One argument against expanding the Urban Services Boundary was illustrated by a recent article about the spate of Lexington restaurant closings.
At least five Lexington restaurants have closed in the past few weeks, and more closings are likely, my colleague Janet Patton reported. One big reason: The Summit at Fritz Farm, which opened in May at Nicholasville Road and Man o’ War Boulevard with more than two dozen new restaurants.
“You can’t add that many (restaurants) in less than six months and not have some carnage,” said Brian McCarty, co-owner of Bluegrass Hospitality Group.
Restaurants come and go, and competition weeds out weak players, which isn’t necessarily bad. Fritz Farm was already inside the Urban Services Boundary, and debates about how that land should be developed went on for years.
Still, the $156 million mixed-use complex on the former Fritz family farm illustrates an important point: While new development creates some new economic activity, it almost always cannibalizes existing businesses and development within the city.
During Lexington’s decades of rapid suburbanization — roughly the 1960s through the 1990s — the central business district and many once-prosperous neighborhoods fell into decline. It even happened in some new areas that within just a few decades went from farmland to new suburb to blighted castoff.
But within the past few years, many once-neglected parts of Lexington have seen a renaissance. And it hasn’t just happened downtown and in the historic neighborhoods surrounding it. For example, Turfland and Lexington malls have been redeveloped and Southland Shopping Center has come back to life.
Where I live is a great example of how Lexington neighborhoods can rise, fall and rise again. When my house was new in 1907, it was part of Lexington’s fanciest outer suburb, and its first sale merited a mention in the Lexington Herald.
But by the 1930s, when people were leaving for new homes then being built in Chevy Chase, my end of the street was “red lined” on the infamous lender maps as being in decline. What is now my house made the paper again in 1971, when it was rental property and the site of a major drug bust.
Now, though, my neighborhood and those surrounding it are experiencing rapidly rising home values. An army of renovation contractors have found steady work.
As with the recent restaurant closings, there are many reasons for this, from improved public schools to the fact that many people no longer want to be isolated in car-dependent suburbs. Neighborhoods that are good for walking and biking and are close to downtown amenities are once again popular.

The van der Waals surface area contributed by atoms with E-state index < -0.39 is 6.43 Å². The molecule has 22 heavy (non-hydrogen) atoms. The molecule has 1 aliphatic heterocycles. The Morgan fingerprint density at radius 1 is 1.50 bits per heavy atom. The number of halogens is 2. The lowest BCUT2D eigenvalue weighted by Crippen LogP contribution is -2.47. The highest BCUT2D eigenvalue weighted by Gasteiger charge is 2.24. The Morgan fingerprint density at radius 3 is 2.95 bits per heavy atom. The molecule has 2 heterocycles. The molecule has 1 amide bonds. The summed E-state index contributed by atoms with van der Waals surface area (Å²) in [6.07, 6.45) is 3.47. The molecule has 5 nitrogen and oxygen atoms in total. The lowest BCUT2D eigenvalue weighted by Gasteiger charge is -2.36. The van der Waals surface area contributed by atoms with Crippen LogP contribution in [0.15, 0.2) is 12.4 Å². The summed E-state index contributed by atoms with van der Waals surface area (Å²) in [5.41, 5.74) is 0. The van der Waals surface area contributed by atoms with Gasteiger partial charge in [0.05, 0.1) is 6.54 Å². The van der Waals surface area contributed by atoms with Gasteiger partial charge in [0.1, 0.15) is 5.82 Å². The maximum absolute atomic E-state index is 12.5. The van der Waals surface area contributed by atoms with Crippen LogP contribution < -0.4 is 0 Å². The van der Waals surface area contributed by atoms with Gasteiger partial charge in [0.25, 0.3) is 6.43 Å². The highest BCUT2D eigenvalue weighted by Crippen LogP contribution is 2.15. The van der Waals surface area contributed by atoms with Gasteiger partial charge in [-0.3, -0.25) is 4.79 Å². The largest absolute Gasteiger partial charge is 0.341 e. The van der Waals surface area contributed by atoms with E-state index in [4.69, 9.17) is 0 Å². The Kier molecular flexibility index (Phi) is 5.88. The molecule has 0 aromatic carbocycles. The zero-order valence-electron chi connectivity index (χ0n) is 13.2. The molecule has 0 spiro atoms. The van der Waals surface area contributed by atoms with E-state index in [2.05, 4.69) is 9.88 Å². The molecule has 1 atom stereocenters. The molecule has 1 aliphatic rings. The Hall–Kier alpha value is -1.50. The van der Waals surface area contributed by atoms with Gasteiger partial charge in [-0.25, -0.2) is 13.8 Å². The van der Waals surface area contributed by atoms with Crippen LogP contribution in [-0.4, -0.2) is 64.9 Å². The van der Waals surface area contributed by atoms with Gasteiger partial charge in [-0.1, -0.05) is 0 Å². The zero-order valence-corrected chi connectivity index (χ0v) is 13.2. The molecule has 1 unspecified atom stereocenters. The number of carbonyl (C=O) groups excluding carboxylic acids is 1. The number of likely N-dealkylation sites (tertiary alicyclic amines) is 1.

But I think a big reason for Lexington’s urban revival is that the Urban Services Boundary hasn’t been expanded for 21 years. Instead, city policy has focused on infill and redevelopment. That has resulted in a lot of progress, and it has helped focus city resources on repairing and improving existing infrastructure rather than creating new infrastructure in expansion areas.
The Urban County Council on Thursday will consider whether to expand the Urban Services Boundary as part of setting goals and objectives for the next five-year comprehensive land-use plan.
At this point, an outright expansion proposal is unlikely, because public sentiment is strongly against it. Plus, there is simply no need to expand now, especially if the city is able to get 200 acres of economic development land as part of a proposed land swap with the University of Kentucky.
But some wealthy and powerful interests want expansion, so this is what people should watch for Thursday: A surprise amendment like the one that was narrowly defeated last week. As Vice Mayor Steve Kay and others correctly pointed out, that amendment would have created a loophole in the name of “flexibility” that could have allowed landowners and developers to destroy the whole concept of the Urban Services Boundary.
It is no accident that Lexington was among the first cities in America to create a growth boundary. That was done in 1958 to protect Lexington’s signature equine industry and agricultural economy. Since then, this unique countryside has been recognized by the World Monuments Fund as one of America’s most distinctive natural and cultural landscapes.
The Bluegrass landscape is a finite resource, which means Lexington can no longer afford to cast off any urban neighborhood in pursuit of greener pastures. Every acre counts, and we need to focus development for the foreseeable future within the current Urban Services Boundary.